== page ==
Have you ever seen a chicken that looks like this one?
I found this one scratching at the dirt looking for breakfast during one of my morning walks to Fair Oaks Bridge.
Three days later. . .
I returned to Fair Oaks Bridge and saw a river otter enjoying a morning swim.
Later that morning … I saw three turtles had found a fallen log at the riverbank just beneath the bridge to enjoy morning meditation in the sun.
And the next day...
Mama duck and her six new ducklings out for a swim. They were surrounded by a dozen Canada Geese aggressively searching for food. She led them carefully – as they peeped and followed in a line – to a safer hiding spot in the middle of nearby reeds.
A few minutes walk from Fair Oaks Village down Bridge Street – The American River and Fair Oaks Bridge crossing feature abundant opportunities to enjoy incredible scenic views and diverse wildlife. Great walks and bicycle rides for miles in either direction.
A short visit to Fair Oaks Bridge today. Long enough to watch two friends gather for breakfast on Fair Oaks Bridge at sunrise. Grass grows on the bridge deck during and after the wet winter. They both usually hide in bushes on Bridge Street. With few people out to disturb them, the pair wandered out to enjoy fresh grass and a view of the river.
Soft sunlight glows through dense cloud cover. The air is chilled and heavy with moisture.
I hear Canada Geese honking while swimming in the American River as I arrive at Fair Oaks Bridge. The geese fly across the river calling to each other, land on the riverbank nearest the entrance to the bridge. They rise again to settle back down into the river, now joined by another pair of noisy Canada Geese. I notice that all the spider webs have been torn apart by the wind. I walk downhill to the boat launch ramp.
The bike path and driveway in front of the ramp are the center of this mornings’ activity.
A squirrel dashes across the trail, while the resident rooster patrols the street. The rooster walks beside me at first then wanders the dirt alongside the pavement. As I walk toward the boat launch ramp, it rushes to stand beside me. His feet scratch the pavement and feathers swish. As I watch the wildlife at this intersection of driveway and bicycle trail, the rooster continues to shout to no one in particular, over and over again.
Three ducks waddle down the center of the bicycle trail. Two Canada Geese wander in the dirt alongside. As I return to Fair Oaks Bridge. I watch one Canada Goose sit at the top enjoying a sweeping view of the river.
During this exceptionally quiet morning, the most whimsical sight is the resident chicken of Bridge Street illegally parked.
Cloudy, light breeze, air is heavy with moisture. A chilly morning. Roosters are on patrol at Fair Oaks Village calling good morning. A few cyclists pass by as I stand on the bridge. A handful of walkers also out early. Rivers moves slowly downstream with very few ripples. Two Canada Geese wander the riverbank searching for breakfast.
I hear the chorus of birds singing in nearby trees. Dozens of them circle around and under the bridge. Down at the boat launch ramp, the lonely rooster calls. He sees me coming and quickly catches up to where I am walking. A single duck quacks in the distance. No other wildlife have emerged from nighttime hiding places yet.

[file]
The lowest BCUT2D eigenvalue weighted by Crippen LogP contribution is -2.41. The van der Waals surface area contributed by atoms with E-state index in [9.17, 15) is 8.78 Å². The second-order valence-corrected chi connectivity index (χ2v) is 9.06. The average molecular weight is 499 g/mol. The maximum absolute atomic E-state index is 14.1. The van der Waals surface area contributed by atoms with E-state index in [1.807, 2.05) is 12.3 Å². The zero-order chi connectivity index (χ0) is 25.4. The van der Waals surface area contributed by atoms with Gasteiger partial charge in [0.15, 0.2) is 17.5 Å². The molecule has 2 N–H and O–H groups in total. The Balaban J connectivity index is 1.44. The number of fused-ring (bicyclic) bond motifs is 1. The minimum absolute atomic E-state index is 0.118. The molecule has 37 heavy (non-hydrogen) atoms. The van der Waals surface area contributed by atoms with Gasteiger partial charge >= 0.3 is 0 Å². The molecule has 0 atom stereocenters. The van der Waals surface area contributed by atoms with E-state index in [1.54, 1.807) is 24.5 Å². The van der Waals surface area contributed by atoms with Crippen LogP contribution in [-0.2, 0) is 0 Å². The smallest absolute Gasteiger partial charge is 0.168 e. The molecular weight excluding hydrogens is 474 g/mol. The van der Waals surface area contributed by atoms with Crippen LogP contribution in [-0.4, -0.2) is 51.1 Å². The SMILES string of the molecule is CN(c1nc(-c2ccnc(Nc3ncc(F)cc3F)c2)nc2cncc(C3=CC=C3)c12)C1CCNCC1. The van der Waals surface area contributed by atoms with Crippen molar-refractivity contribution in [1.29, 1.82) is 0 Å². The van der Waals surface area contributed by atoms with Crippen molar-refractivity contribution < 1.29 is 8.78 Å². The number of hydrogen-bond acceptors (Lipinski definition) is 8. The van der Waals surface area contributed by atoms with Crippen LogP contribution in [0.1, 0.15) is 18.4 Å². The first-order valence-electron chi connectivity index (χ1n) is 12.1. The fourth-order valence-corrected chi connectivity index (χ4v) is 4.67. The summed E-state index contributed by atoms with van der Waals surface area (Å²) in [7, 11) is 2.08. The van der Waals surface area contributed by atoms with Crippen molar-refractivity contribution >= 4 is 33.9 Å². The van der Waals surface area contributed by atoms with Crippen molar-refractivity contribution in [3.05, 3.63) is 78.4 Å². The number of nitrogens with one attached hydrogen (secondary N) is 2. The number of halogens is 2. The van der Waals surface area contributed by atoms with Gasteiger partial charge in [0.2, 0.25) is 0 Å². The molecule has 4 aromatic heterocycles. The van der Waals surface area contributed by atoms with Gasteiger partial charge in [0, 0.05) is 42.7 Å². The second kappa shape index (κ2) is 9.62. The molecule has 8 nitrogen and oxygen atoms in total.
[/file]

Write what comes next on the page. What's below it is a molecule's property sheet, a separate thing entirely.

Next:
A sense of calm and quiet fills the air as I walk from Bannister Park to Fair Oaks Bridge and boat ramp.
As I stand on Jim’s Bridge, I watch the river move swiftly underneath. The air is so still, I listen to the whoosh of the water flowing downstream. I search for spider webs stretched across the side rails. I listen to birds fill the morning air with songs and enjoy the vibrant green on trees and plants and grass as I pass. The air is still cool and fresh and still. I greet many other walkers and runners also enjoying this peaceful morning. I continue walking down the Jedediah Smith Bicycle Trail toward Fair Oaks Bridge.
Shortly after I walk on to the bridge, an Egret glides underneath it heading west. I always admire the Egret’s graceful, quiet flight and watch until it lands on the riverbank 100 yards away.
One boat sits in the water near the boat ramp. A fisherman stands at the end of the ramp casting in the water, drawing his line in and casting again. I walk down to the boat ramp for a closer look. Halfway across the river is an unusually colored small duck floats in the water. It is different than any other duck normally swimming in the river and continue to wonder about this. Suddenly it disappears. That is when I notice a fisherman throwing his line out and the duck is attached at the end. Once more the duck bobs in the deep green water.
I stand and watch the fishermen throw their lines in, the men in the nearby boat as they sit and wait for a tug on their fishing line. I look up to Fair Oaks Bridge and see walkers, runners and cyclists cross the bridge.
I look across the river corridor at the deep colors of Fair Oaks Bluff and its reflection in the green shimmering water.
The morning is so peaceful, even the two ducks standing in the water at the end of the ramp are standing in quiet contemplation. Occasionally a lonely rooster calls from a distance. Returning to Fair Oaks Bridge, I see two turtles are sunbathing on the log extending from the riverbank parallel to the bridge. They have been away for several weeks. I finished my morning walk not knowing the temperature had risen by more than 10 degrees and that I had been out walking, watching and listening for more than two hours.